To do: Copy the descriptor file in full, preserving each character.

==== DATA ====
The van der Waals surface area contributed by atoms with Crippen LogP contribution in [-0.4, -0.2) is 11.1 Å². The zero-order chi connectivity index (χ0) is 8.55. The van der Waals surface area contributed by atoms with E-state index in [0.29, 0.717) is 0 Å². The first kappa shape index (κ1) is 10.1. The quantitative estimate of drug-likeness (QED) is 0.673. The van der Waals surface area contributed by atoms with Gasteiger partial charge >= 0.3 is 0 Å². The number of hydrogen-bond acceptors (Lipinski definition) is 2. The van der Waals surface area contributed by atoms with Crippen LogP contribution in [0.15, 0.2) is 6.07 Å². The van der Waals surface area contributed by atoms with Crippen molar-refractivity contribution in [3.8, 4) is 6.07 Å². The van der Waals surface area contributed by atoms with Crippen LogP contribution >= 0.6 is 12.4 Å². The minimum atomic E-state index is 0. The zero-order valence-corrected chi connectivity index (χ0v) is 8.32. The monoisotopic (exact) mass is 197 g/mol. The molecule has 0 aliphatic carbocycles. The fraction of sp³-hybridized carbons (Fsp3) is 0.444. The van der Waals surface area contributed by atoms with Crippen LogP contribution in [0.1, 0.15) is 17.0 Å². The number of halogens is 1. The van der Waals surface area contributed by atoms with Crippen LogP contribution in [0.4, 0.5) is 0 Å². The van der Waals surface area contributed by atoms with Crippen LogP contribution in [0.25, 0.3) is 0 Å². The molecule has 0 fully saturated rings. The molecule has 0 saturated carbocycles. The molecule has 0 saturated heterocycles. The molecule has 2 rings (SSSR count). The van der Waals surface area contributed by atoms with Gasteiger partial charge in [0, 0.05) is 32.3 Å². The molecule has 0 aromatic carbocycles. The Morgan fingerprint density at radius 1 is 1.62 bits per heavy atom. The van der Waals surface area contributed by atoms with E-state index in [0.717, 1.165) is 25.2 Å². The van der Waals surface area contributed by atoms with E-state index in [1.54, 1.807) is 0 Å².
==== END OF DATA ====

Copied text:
The van der Waals surface area contributed by atoms with Crippen LogP contribution in [-0.4, -0.2) is 11.1 Å². The zero-order chi connectivity index (χ0) is 8.55. The van der Waals surface area contributed by atoms with E-state index in [0.29, 0.717) is 0 Å². The first kappa shape index (κ1) is 10.1. The quantitative estimate of drug-likeness (QED) is 0.673. The van der Waals surface area contributed by atoms with Gasteiger partial charge >= 0.3 is 0 Å². The number of hydrogen-bond acceptors (Lipinski definition) is 2. The van der Waals surface area contributed by atoms with Crippen LogP contribution in [0.15, 0.2) is 6.07 Å². The van der Waals surface area contributed by atoms with Crippen molar-refractivity contribution in [3.8, 4) is 6.07 Å². The van der Waals surface area contributed by atoms with Crippen LogP contribution >= 0.6 is 12.4 Å². The minimum atomic E-state index is 0. The zero-order valence-corrected chi connectivity index (χ0v) is 8.32. The monoisotopic (exact) mass is 197 g/mol. The molecule has 0 aliphatic carbocycles. The fraction of sp³-hybridized carbons (Fsp3) is 0.444. The van der Waals surface area contributed by atoms with Crippen LogP contribution in [0.1, 0.15) is 17.0 Å². The number of halogens is 1. The van der Waals surface area contributed by atoms with Crippen LogP contribution in [0.4, 0.5) is 0 Å². The van der Waals surface area contributed by atoms with Crippen LogP contribution in [0.25, 0.3) is 0 Å². The molecule has 0 fully saturated rings. The molecule has 0 saturated carbocycles. The molecule has 0 saturated heterocycles. The molecule has 2 rings (SSSR count). The van der Waals surface area contributed by atoms with Gasteiger partial charge in [0, 0.05) is 32.3 Å². The molecule has 0 aromatic carbocycles. The Morgan fingerprint density at radius 1 is 1.62 bits per heavy atom. The van der Waals surface area contributed by atoms with E-state index in [0.717, 1.165) is 25.2 Å². The van der Waals surface area contributed by atoms with E-state index in [1.54, 1.807) is 0 Å².